Last year was a record year for auto manufacturers with over 17 million vehicles sold, many of which were financed. This puts the unpaid balance of auto loans in the U.S. at a record, with more than $1 trillion in outstanding loans. With borrowers continuing to face financial stress, some wonder if refinancing their auto loans would provide as much relief as refinancing a mortgage.
Many auto loans are currently made for more than 60 months, which can equate to a large amount of interest paid for those who do not qualify for low interest rates. Subprime loans, which now make up about a fifth of all auto loans, can carry rates in the double digits. The average subprime loan has a rate of 10.4%. For loans that are six or seven years long, borrowers are paying a large amount of interest that refinancing could reduce.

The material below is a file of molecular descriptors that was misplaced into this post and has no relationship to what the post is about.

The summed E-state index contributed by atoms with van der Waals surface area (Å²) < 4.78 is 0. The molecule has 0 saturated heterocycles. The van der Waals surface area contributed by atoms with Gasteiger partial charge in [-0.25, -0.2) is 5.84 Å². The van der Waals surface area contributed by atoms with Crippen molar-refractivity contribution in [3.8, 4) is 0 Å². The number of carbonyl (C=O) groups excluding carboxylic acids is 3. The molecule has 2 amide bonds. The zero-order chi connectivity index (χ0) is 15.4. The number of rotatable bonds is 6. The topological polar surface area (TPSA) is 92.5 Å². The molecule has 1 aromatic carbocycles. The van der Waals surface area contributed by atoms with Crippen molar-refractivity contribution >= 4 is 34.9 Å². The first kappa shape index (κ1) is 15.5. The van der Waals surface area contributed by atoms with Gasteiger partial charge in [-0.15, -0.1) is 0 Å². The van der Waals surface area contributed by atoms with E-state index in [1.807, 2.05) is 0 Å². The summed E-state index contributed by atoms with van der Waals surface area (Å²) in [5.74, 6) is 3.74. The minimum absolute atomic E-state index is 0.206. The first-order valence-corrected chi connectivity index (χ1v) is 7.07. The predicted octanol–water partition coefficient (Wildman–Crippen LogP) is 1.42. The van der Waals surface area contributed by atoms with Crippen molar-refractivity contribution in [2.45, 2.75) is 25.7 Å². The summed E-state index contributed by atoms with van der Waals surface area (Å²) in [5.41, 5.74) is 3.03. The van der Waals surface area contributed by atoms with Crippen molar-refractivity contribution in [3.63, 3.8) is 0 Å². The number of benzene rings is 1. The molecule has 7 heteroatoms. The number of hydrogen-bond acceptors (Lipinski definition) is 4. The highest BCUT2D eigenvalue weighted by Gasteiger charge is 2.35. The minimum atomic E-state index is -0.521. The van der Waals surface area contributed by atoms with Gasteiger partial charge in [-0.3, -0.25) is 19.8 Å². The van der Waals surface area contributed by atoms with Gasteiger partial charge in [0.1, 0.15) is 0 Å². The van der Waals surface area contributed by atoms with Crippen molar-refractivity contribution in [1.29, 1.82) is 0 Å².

Many can refinance their auto loan down to around three percent, a sizable saving. While refinancing at these rates does require the borrower to have a strong credit score and a debt-to-income ratio that lenders find acceptable, even those with some credit problems may be able to reduce their monthly auto payments by $50.
However, refinancing auto loans is not for everyone. Those who have fairly low rates may find that dropping a few additional percentage points does not help their monthly payment.
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